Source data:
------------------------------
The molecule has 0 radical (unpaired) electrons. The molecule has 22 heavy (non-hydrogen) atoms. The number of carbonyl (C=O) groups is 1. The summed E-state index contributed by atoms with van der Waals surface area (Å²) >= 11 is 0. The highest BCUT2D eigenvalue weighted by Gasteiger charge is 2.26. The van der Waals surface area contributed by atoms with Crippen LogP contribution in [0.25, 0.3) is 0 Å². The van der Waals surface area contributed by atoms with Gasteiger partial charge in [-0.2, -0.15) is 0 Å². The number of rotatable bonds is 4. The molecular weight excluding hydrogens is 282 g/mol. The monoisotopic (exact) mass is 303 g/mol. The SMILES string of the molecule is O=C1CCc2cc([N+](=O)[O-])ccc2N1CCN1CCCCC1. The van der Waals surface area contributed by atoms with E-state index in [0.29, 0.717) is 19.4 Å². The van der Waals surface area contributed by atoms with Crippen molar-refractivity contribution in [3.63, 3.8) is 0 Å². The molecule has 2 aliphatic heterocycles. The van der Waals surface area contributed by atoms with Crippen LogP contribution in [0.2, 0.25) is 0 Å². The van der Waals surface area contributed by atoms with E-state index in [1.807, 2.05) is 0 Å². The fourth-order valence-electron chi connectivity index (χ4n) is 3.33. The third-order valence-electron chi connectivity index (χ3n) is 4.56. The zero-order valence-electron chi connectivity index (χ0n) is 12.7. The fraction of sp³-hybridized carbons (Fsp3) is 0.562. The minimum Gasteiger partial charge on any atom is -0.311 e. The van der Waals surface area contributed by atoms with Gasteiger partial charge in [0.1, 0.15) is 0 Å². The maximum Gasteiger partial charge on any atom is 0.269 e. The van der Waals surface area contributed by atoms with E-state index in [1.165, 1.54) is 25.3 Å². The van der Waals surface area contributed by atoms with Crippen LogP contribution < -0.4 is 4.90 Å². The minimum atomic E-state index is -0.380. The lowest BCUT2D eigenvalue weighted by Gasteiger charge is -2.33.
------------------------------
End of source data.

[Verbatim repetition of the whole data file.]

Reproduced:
The molecule has 0 radical (unpaired) electrons. The molecule has 22 heavy (non-hydrogen) atoms. The number of carbonyl (C=O) groups is 1. The summed E-state index contributed by atoms with van der Waals surface area (Å²) >= 11 is 0. The highest BCUT2D eigenvalue weighted by Gasteiger charge is 2.26. The van der Waals surface area contributed by atoms with Crippen LogP contribution in [0.25, 0.3) is 0 Å². The van der Waals surface area contributed by atoms with Gasteiger partial charge in [-0.2, -0.15) is 0 Å². The number of rotatable bonds is 4. The molecular weight excluding hydrogens is 282 g/mol. The monoisotopic (exact) mass is 303 g/mol. The SMILES string of the molecule is O=C1CCc2cc([N+](=O)[O-])ccc2N1CCN1CCCCC1. The van der Waals surface area contributed by atoms with E-state index in [0.29, 0.717) is 19.4 Å². The van der Waals surface area contributed by atoms with Crippen molar-refractivity contribution in [3.63, 3.8) is 0 Å². The molecule has 2 aliphatic heterocycles. The van der Waals surface area contributed by atoms with Crippen LogP contribution in [0.2, 0.25) is 0 Å². The van der Waals surface area contributed by atoms with E-state index in [1.807, 2.05) is 0 Å². The fourth-order valence-electron chi connectivity index (χ4n) is 3.33. The third-order valence-electron chi connectivity index (χ3n) is 4.56. The zero-order valence-electron chi connectivity index (χ0n) is 12.7. The fraction of sp³-hybridized carbons (Fsp3) is 0.562. The minimum Gasteiger partial charge on any atom is -0.311 e. The van der Waals surface area contributed by atoms with Gasteiger partial charge in [0.1, 0.15) is 0 Å². The maximum Gasteiger partial charge on any atom is 0.269 e. The van der Waals surface area contributed by atoms with E-state index in [1.165, 1.54) is 25.3 Å². The van der Waals surface area contributed by atoms with Crippen LogP contribution < -0.4 is 4.90 Å². The minimum atomic E-state index is -0.380. The lowest BCUT2D eigenvalue weighted by Gasteiger charge is -2.33.